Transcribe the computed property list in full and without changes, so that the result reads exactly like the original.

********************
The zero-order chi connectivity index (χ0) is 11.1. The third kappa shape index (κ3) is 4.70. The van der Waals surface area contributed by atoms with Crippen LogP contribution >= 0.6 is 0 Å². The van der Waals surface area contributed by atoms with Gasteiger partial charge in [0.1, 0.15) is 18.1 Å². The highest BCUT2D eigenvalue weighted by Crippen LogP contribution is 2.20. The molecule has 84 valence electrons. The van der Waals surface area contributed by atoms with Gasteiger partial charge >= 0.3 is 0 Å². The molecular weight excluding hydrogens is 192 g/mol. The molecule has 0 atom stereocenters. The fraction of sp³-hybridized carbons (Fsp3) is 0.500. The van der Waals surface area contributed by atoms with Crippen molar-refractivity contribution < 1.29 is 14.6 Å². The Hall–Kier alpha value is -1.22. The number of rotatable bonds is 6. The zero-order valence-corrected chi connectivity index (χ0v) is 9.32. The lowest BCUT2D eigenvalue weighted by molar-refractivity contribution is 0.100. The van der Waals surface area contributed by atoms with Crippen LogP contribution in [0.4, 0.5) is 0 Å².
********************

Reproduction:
The zero-order chi connectivity index (χ0) is 11.1. The third kappa shape index (κ3) is 4.70. The van der Waals surface area contributed by atoms with Crippen LogP contribution >= 0.6 is 0 Å². The van der Waals surface area contributed by atoms with Gasteiger partial charge in [0.1, 0.15) is 18.1 Å². The highest BCUT2D eigenvalue weighted by Crippen LogP contribution is 2.20. The molecule has 84 valence electrons. The van der Waals surface area contributed by atoms with Gasteiger partial charge >= 0.3 is 0 Å². The molecular weight excluding hydrogens is 192 g/mol. The molecule has 0 atom stereocenters. The fraction of sp³-hybridized carbons (Fsp3) is 0.500. The van der Waals surface area contributed by atoms with Crippen molar-refractivity contribution < 1.29 is 14.6 Å². The Hall–Kier alpha value is -1.22. The number of rotatable bonds is 6. The zero-order valence-corrected chi connectivity index (χ0v) is 9.32. The lowest BCUT2D eigenvalue weighted by molar-refractivity contribution is 0.100. The van der Waals surface area contributed by atoms with Crippen LogP contribution in [0.4, 0.5) is 0 Å².